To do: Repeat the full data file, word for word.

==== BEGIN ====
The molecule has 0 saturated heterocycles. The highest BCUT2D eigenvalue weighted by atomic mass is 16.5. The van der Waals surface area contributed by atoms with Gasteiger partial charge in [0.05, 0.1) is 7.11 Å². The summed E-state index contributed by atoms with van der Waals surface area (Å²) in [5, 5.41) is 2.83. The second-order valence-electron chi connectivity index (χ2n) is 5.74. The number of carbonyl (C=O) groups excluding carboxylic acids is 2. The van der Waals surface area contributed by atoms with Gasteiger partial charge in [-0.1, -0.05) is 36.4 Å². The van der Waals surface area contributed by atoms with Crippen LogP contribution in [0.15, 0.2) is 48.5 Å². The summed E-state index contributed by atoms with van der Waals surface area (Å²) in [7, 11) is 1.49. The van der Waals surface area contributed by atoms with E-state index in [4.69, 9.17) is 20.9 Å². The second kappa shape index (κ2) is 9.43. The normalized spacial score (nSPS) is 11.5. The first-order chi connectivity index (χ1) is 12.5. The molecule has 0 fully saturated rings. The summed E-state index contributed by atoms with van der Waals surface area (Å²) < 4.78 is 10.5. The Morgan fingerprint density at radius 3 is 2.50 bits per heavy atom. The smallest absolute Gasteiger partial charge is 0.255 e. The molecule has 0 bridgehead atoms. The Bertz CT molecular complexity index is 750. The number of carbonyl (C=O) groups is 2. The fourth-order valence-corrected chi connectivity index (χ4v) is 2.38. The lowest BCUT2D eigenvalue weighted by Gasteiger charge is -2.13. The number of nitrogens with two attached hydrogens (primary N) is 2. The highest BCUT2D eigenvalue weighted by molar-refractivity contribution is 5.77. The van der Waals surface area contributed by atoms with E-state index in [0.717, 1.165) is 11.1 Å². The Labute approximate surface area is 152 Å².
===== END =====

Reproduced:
The molecule has 0 saturated heterocycles. The highest BCUT2D eigenvalue weighted by atomic mass is 16.5. The van der Waals surface area contributed by atoms with Gasteiger partial charge in [0.05, 0.1) is 7.11 Å². The summed E-state index contributed by atoms with van der Waals surface area (Å²) in [5, 5.41) is 2.83. The second-order valence-electron chi connectivity index (χ2n) is 5.74. The number of carbonyl (C=O) groups excluding carboxylic acids is 2. The van der Waals surface area contributed by atoms with Gasteiger partial charge in [-0.1, -0.05) is 36.4 Å². The van der Waals surface area contributed by atoms with Crippen LogP contribution in [0.15, 0.2) is 48.5 Å². The summed E-state index contributed by atoms with van der Waals surface area (Å²) in [7, 11) is 1.49. The van der Waals surface area contributed by atoms with E-state index in [4.69, 9.17) is 20.9 Å². The second kappa shape index (κ2) is 9.43. The normalized spacial score (nSPS) is 11.5. The first-order chi connectivity index (χ1) is 12.5. The molecule has 0 fully saturated rings. The summed E-state index contributed by atoms with van der Waals surface area (Å²) < 4.78 is 10.5. The Morgan fingerprint density at radius 3 is 2.50 bits per heavy atom. The smallest absolute Gasteiger partial charge is 0.255 e. The molecule has 0 bridgehead atoms. The Bertz CT molecular complexity index is 750. The number of carbonyl (C=O) groups is 2. The fourth-order valence-corrected chi connectivity index (χ4v) is 2.38. The lowest BCUT2D eigenvalue weighted by Gasteiger charge is -2.13. The number of nitrogens with two attached hydrogens (primary N) is 2. The highest BCUT2D eigenvalue weighted by molar-refractivity contribution is 5.77. The van der Waals surface area contributed by atoms with E-state index in [0.717, 1.165) is 11.1 Å². The Labute approximate surface area is 152 Å².